Jun 8, 2013

Weekend Edition # 12: Injury Inspiration

Life happens.  Relationship troubles, financial troubles, work troubles, the weather, illness, digestion troubles, injuries...  In yoga, all these things and more are summed up as the "three miseries" or  "three obstacles".  They are:
adhyātmika --miseries of body and mind
adhibhautika --miseries from other living creatures
adhidaivika --miseries from natural/supernatural disturbances
These names are old and the miseries timeless.  They will always come to us and they always have.  If we wait to practice until the obstacles stop, then we will probably never practice.  It is easy to do some asanas when we feel nice and there is a nice view and the teacher is nice and there was no traffic and we get the spot we like and everything is going well.  We should definitely be grateful and notice when we have it easy.  But often it is when things are not going well, when things are very hard or seem impossible when the true meaning of yoga is there for us to realize.  It is then when we have the opportunity to really practice and to rise to the occasion.

Eventually, practice becomes the baseline, the steady beat of our lives.  Before that, each time an obstacle arises, we ask ourselves "should I practice if...?"  It is in this moment when we begin to explore our intentions and the meaning of the practice.  This is the moment when a lot of people - confusing yoga with the mere performance of asanas - quit.  This is also the moment when others start to question their motivations and show up anyway.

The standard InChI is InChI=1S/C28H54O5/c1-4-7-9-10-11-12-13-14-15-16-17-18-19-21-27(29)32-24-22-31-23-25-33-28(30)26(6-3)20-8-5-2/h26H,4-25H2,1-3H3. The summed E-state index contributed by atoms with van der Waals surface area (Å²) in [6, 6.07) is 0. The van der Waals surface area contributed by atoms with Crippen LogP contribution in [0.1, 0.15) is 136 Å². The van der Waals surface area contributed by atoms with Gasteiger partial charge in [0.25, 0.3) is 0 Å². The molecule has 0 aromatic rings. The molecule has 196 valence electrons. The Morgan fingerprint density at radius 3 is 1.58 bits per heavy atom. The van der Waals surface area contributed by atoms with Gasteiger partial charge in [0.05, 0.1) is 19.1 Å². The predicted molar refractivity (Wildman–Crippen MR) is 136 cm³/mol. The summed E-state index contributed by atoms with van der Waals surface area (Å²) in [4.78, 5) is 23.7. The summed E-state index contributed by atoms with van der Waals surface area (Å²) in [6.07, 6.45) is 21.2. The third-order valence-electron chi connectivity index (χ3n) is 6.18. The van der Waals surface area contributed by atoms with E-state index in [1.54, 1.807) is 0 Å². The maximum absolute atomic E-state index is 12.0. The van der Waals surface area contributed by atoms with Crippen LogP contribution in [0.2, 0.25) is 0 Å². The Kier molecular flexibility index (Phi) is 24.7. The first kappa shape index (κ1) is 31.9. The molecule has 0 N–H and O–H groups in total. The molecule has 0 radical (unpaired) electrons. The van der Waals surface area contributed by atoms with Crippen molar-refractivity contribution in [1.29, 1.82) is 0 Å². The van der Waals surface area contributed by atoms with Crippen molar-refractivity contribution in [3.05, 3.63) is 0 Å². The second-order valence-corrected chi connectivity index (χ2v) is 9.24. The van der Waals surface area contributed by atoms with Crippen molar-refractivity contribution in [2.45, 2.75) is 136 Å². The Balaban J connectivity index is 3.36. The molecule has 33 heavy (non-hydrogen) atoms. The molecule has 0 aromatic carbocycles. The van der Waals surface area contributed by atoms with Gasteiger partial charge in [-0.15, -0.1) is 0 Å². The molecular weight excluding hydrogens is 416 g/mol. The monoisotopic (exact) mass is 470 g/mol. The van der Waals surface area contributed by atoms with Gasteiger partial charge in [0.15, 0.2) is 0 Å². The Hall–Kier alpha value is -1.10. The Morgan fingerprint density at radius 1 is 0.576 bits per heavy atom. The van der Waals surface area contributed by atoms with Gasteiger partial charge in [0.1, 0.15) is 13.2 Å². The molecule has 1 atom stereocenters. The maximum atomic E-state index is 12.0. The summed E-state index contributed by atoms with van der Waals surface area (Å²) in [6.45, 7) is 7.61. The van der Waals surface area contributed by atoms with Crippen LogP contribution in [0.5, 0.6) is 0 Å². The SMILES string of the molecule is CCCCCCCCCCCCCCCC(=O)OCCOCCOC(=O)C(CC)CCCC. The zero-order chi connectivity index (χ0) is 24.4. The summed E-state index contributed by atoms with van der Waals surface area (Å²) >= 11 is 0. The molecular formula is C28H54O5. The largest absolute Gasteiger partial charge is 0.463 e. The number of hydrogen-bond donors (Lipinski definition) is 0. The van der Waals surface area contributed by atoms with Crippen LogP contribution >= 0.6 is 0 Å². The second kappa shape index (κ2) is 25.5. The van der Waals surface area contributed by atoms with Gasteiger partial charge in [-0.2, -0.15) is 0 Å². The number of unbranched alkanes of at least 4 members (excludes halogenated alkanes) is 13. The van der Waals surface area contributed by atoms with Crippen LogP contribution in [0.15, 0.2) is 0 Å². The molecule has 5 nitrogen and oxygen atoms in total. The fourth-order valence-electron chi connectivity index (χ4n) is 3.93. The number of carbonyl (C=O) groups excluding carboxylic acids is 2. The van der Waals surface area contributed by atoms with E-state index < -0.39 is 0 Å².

To anyone who has ever shown up anyway, started from the ground up, or who has fallen to rock bottom from the highest cliff knows the feeling.  The infinite sorrow, the despair, the irrational impossibility... and then when we are patient just a few moments later, the warmth of humility and the curious strength of complete surrender.  It is the relief of having nothing to prove, no expectations, and nothing but the here and now.  All of a sudden it all comes together - the showing up, the exploration of what the asana practice is really asking, the patience of being sensitive and receptive - and it starts to seep into every other part of our lives.  We start to make connections between all of our actions throughout the day and the world around us.  The definition of asana as a "steady and sweet seat" becomes the establishment of a constant steady and sweet connection with the earth. We start to realize that we can always practice and that the effort toward steadiness of mind is what we have been cultivating all along.

In times of injury or bodily obstacle, our asana practice may change, but it is important to remember that there are 7 other limbs of Ashtanga yoga that can be practiced all the time.  But this post is about injuries and here are some sources of inspiration if you are finding yourself grappling with bodily obstacles:


"Breathing the practice" by Jangalikayamane
"Healing injuries with Ashtanga Yoga" by Paul Mitchell Gold

One final note:  everything is relative.  An emotional blow feels 100% as devastating to the person experiencing it as a broken arm feels to the person experiencing the broken arm.  Just show up.  Identify with the true nature of the self.  Let go of the asanas.  Make showing up to practice about others and something larger than yourself (Ishvarapranidhana).  Showing up anyway is a chance to add to the group energy, to inspire others who are also having a tough time.  It is a chance to be grateful and for tapas... for it often takes some serious obstacles for us to open to the possibility of yoga.

2 comments:

  1. This is really beautiful and thank you!! It's especially relevant to me at this time.

    ReplyDelete